There will be X-Men and Avengers constituents galore on the movie screens this summer, but there's only one Flash (well, actually there are at least four Flashes if you want to get technical about it). Production starts next week on the upcoming CW drama, but the model for the character's debut is remarkably similar to Marvel's big-screen success with the Kevin Feige-orchestrated "cinematic universe" movies, which are all semi-sequels to each other.
Like Marvel's Iron Man, the CW's Arrow was a character expected to achieve modest success for a company busily trying to monetize what were perceived as more valuable assets (DC's Superman and Marvel's Incredible Hulk, respectively). But, like Iron Man, Arrow has seriously overperformed, and now the CW is looking more and more like a vital pipeline into the treasure chest of DC Comics assets that have mostly lain fallow as Marvel's movies have dominated summer after summer.
The network, after all, had years of success with its soapy Superman drama, Smallville, and Arrow is now the CW's most-watched show, ahead of both The Vampire Diaries and Supernatural. The program also does markedly well with men on a network that attracts mainly young women—the demo split is roughly 50/50 and the composition of the series reflects this, with power plays between female characters and costumed superheroics in equal measure.
So, just as Nick Fury sauntered in at the end of Iron Man, The Flash has already made two appearances as a guest star on Arrow, with a third to come and a pilot all-but-greenlit for a second go-round on broadcast TV. (Yes, second: the first Flash series landed on CBS in 1990 at 8 p.m., a slot that pitted it against a midseason show that had debuted the previous December: The Simpsons.) And as Arrow succeeds, there's a bull market in the unconventional, the creepy, and the just-plain-disturbing from DC's back catalog—which, by the way, is much, much darker than Marvel's.
But one of the problems plaguing the Marvel movies is that several of the big kahunas are at Fox, rather than Marvel/Disney—Spider-Man, the Fantastic Four, the Punisher and the X-Men all keep popping up with the 21st Century Fox logo in the trailer. For DC, most of the big-league heroes are in-house, but not all. Here's what's in the works at the moment:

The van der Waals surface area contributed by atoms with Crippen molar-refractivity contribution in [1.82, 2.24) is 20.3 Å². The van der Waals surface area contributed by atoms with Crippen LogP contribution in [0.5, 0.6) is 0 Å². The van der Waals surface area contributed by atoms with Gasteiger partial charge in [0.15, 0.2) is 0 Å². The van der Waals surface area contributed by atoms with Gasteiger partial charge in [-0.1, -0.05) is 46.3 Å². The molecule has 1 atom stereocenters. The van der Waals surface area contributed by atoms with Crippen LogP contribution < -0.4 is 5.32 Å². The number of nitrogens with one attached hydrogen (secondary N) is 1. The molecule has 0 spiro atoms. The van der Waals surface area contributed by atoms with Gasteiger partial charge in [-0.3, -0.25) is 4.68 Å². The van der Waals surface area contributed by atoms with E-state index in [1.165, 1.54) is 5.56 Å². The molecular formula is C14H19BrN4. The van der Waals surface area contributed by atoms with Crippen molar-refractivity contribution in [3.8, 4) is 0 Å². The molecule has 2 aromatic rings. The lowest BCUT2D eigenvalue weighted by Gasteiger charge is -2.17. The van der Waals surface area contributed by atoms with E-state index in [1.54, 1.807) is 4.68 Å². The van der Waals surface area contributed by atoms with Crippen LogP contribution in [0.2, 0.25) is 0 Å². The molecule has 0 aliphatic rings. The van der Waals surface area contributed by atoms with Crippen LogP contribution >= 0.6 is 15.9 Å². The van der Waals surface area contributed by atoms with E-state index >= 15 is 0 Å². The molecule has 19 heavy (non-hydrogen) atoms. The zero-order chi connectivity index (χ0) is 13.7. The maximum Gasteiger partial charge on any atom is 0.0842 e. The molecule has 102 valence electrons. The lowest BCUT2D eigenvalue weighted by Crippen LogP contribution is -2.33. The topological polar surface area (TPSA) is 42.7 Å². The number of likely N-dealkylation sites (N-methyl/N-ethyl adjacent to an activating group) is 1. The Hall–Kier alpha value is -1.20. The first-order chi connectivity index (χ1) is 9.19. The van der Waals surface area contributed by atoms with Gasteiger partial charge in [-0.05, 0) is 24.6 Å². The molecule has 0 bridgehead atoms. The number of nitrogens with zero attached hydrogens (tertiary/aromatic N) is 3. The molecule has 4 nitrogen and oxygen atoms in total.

At the CW:
Hourman, in development, presumably to follow The Flash if that show breaks big. Rex Tyler is a guy who takes a vitamin called Miraclo that gives him superpowers... but only for an hour. Is this the perfect setup for a procedural? Yes. Yes, it is.
iZombie, also in development and arguably even weirder than Hourman—the show stars a young woman who died recently but is still walking and talking. She's a perfectly reasonable person in most respects, except that she needs to eat a brain once a month to keep from losing her thoughts and memories. And, yes, some form of psychic indigestion also gives her the thoughts and memories of the person she's just consumed for a little while. Call it The Thinking Dead. This one differs from Hourman because its creators own and control the rights.
Preacher, long-discussed (first at HBO, much like The Sandman, which is now a film project), and finally at home at AMC, with Seth Rogen and Evan Goldberg writing. The incredibly violent, over-the-top story of a preacher with the power to make anyone do what he says is one of comics' best-loved contemporary stories. It involves a cult called The Grail, several vampires, and a showdown at the Alamo. Like iZombie, it's creator-owned.
Gotham, a policier set in Gotham City, will air on Fox during the 2014-15 TV season. If you're asking yourself, "Why wasn't this a comic book first?", don't worry: it was, sort of. The creators haven't acknowledged it but crime writers Greg Rucka and Ed Brubaker teamed up on a series called Gotham Central that similarly tracked the wacky crimes solved by the GCPD before Batman was called in to clean up.
Constantine, a detective show ordered to pilot on NBC, will likely show up in that network's 14-15 season, too. Strange as it may seem, this supernatural detective (his book is called Hellblazer) who tracks down demons and cultists and has actually visited Hell itself more than once lives in the same universe as Superman and Wonder Woman.